|Nelson -- Champion of Liberty|
Here is a very brief summary of his life...
Horatio Nelson 1758 - 1805
1) He was the son of the reverend Edmond Nelson, born in Burnham Thorp in Norfolk.
2) He joined the Royal Navy at age 12 under the sponsorship of his uncle, Maurice Suckling.
3) He was an ambitious and capable officer who rose through the ranks serving on a number of ships and during the American Revolution.
4) In 1794 he serves in Corsica in the land battle of Bastia, where he was blinded in one eye.de of Cape St Vincent, he disobeyed a direct order from his superior (Admiral Jervis) and attacked and captured two Spanish ships.
6) At the Battle of Santa Cruz de Tenerife he was wounded and lost an arm.
7) As admiral and the Battle of the Nile, (1798) he destroyed Napoleon's fleet marooning he and his army in Egypt. 13 British ships faced 13 French ships. Nine French ships were capture and two were destroyed, including Brueys' flagship L'Orient which blew up.
8) As admiral at the Battle of Copenhagen in 1801 he again defied a direct order to retire from his superior. He raised the telescope to his blind eye and said, "I really do not see the signal." He beat the Danes who were allied to the French at that time.
Nelson finally catches up with the French admiral Villeneuve of of the coast of Spain near Cadiz. The Allied fleet (French and Spanish) outnumbers the British by 33 to 27 in terms of ships of the line present. Unafraid, Nelson arranges his ships into two straight lines forming a "V" which he drives straight at the Allied enemy fleet. He gives the signal "England Expects every man to do his duty." 11 Allied ships are captured. Nelson walking the decks of The Victory in full dress uniform is shot through the shoulder and spine by a French sharpshooter from the rigging of the Redoutable. He is carried to the Orlop deck below. In his dying words, he asks that the government "take care of poor Lady Hamilton," which it conspicuously fails to do (Nelson's great love, Lady Hamilton, dies in poverty in France in 1815).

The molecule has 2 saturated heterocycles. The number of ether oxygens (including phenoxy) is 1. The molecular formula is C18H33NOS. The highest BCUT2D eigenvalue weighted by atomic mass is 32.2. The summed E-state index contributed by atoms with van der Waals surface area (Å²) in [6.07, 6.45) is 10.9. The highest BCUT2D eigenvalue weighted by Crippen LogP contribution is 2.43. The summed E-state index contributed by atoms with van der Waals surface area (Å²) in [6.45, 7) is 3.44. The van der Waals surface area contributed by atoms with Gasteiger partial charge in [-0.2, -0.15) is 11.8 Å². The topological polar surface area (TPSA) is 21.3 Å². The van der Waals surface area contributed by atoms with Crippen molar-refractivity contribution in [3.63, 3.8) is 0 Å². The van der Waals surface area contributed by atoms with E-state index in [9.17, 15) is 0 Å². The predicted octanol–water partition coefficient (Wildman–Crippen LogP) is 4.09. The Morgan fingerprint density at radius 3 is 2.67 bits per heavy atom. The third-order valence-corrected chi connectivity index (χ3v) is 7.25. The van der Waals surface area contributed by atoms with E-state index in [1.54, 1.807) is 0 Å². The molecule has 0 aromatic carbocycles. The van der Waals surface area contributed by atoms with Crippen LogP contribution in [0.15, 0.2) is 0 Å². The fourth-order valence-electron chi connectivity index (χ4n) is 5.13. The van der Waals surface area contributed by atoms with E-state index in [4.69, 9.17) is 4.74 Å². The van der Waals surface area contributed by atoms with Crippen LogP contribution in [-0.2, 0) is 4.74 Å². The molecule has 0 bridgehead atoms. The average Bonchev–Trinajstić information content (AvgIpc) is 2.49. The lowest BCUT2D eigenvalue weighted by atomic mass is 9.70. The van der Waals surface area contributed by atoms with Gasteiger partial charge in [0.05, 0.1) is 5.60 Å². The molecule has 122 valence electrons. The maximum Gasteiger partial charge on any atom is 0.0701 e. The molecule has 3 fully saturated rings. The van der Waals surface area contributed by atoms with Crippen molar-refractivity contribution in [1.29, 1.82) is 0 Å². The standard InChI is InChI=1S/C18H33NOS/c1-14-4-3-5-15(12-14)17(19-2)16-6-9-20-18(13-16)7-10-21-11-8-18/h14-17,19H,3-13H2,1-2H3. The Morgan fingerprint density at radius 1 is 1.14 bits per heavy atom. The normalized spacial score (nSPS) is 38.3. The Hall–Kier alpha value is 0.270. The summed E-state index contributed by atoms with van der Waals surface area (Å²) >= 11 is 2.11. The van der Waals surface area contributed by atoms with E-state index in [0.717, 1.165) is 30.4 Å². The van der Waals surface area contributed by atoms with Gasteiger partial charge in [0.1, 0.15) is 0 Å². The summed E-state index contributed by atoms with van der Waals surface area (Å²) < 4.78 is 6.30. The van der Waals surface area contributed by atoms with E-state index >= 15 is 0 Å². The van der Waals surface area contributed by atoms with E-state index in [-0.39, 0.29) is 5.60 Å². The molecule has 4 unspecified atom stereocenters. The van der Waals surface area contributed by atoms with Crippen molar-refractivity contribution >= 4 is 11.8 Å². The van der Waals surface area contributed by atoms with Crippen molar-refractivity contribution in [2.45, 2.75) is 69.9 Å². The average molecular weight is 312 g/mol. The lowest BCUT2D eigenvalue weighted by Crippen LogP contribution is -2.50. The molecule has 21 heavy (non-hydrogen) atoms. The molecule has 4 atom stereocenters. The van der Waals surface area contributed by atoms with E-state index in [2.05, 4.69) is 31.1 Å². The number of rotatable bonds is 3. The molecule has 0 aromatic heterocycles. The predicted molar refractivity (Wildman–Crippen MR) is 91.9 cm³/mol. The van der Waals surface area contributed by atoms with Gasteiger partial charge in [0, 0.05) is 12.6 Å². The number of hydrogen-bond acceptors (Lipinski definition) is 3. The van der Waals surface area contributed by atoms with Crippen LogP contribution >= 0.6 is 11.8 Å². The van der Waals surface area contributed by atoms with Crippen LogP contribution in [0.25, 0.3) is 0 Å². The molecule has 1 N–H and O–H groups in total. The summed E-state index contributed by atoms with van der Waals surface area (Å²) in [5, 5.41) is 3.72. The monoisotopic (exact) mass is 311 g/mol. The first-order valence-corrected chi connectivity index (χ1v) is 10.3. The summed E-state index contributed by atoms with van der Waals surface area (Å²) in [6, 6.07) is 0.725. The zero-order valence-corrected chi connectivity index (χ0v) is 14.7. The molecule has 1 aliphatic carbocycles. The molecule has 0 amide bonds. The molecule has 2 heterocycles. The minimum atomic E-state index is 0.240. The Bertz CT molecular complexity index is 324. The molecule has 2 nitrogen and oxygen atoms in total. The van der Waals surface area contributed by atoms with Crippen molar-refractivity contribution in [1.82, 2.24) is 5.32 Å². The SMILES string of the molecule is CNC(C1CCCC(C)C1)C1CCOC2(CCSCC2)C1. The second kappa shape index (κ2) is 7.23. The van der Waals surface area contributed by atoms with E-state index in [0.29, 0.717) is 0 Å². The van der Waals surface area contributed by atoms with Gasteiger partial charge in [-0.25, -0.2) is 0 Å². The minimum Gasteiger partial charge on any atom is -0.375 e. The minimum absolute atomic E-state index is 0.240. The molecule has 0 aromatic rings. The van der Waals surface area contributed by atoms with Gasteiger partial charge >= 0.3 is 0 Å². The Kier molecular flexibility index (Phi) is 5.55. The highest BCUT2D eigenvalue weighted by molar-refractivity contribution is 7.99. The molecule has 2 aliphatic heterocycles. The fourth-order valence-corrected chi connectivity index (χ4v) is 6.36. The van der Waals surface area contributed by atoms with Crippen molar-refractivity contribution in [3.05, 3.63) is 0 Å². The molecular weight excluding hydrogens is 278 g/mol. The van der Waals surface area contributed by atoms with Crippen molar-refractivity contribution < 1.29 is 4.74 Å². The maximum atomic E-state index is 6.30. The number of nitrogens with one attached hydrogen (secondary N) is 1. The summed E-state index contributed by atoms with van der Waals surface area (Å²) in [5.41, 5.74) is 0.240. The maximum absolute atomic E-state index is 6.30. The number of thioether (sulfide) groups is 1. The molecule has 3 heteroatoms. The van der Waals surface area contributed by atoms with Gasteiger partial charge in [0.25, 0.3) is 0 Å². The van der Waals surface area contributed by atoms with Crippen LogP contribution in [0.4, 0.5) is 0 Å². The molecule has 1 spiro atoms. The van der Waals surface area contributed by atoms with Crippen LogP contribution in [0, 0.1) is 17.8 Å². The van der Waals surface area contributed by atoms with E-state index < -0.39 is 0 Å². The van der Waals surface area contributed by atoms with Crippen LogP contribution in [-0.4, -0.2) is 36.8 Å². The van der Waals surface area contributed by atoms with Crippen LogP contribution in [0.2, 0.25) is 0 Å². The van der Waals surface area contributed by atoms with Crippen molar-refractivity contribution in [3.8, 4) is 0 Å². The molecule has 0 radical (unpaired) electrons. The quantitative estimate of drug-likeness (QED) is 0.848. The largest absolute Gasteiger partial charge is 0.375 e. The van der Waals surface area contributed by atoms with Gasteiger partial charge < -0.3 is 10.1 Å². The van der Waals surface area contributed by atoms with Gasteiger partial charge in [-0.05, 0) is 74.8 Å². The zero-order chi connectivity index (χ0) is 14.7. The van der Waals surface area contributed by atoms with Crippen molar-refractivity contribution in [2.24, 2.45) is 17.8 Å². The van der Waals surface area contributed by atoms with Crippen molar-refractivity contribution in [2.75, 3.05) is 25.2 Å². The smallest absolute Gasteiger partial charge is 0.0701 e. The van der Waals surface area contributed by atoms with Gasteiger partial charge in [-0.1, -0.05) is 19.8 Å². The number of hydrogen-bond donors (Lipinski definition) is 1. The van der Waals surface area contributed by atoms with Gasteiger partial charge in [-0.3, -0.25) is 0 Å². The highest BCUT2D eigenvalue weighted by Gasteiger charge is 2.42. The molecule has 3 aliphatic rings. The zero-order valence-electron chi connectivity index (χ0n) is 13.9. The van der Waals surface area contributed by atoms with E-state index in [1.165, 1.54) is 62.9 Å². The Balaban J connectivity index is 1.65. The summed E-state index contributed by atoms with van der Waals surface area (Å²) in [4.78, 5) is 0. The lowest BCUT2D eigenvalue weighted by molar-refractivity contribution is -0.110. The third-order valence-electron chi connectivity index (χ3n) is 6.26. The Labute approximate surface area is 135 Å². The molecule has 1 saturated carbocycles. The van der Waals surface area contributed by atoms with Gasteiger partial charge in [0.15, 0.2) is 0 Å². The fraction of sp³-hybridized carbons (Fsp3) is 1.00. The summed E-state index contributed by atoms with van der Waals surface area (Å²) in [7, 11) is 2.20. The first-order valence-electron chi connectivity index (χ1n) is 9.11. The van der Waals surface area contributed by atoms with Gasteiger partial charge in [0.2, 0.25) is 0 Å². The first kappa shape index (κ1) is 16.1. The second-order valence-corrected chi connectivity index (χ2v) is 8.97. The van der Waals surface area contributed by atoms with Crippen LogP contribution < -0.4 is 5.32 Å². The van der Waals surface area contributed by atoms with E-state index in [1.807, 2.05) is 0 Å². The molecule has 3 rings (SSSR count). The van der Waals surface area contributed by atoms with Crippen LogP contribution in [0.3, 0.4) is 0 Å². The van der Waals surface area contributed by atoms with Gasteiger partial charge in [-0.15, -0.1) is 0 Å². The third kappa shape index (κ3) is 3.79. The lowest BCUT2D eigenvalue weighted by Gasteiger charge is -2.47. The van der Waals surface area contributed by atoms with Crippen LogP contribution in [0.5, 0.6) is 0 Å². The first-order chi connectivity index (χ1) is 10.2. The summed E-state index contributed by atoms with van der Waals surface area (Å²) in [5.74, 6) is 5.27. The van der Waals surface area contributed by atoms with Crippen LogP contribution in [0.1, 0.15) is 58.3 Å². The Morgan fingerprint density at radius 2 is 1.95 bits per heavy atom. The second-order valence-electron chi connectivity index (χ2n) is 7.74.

10) Buried at St. Paul's cathedral after a tumultuous ceremony in which his beloved sailors tore the flag which draped his coffin to shreds to preserve a memento of their fallen hero.
Why is he of particular interest to conservatives? First, he was a what today would be called a member of the religious right. He was a Reverend's son who, with the enemy fleet in sight before Trafalgar wrote this prayer...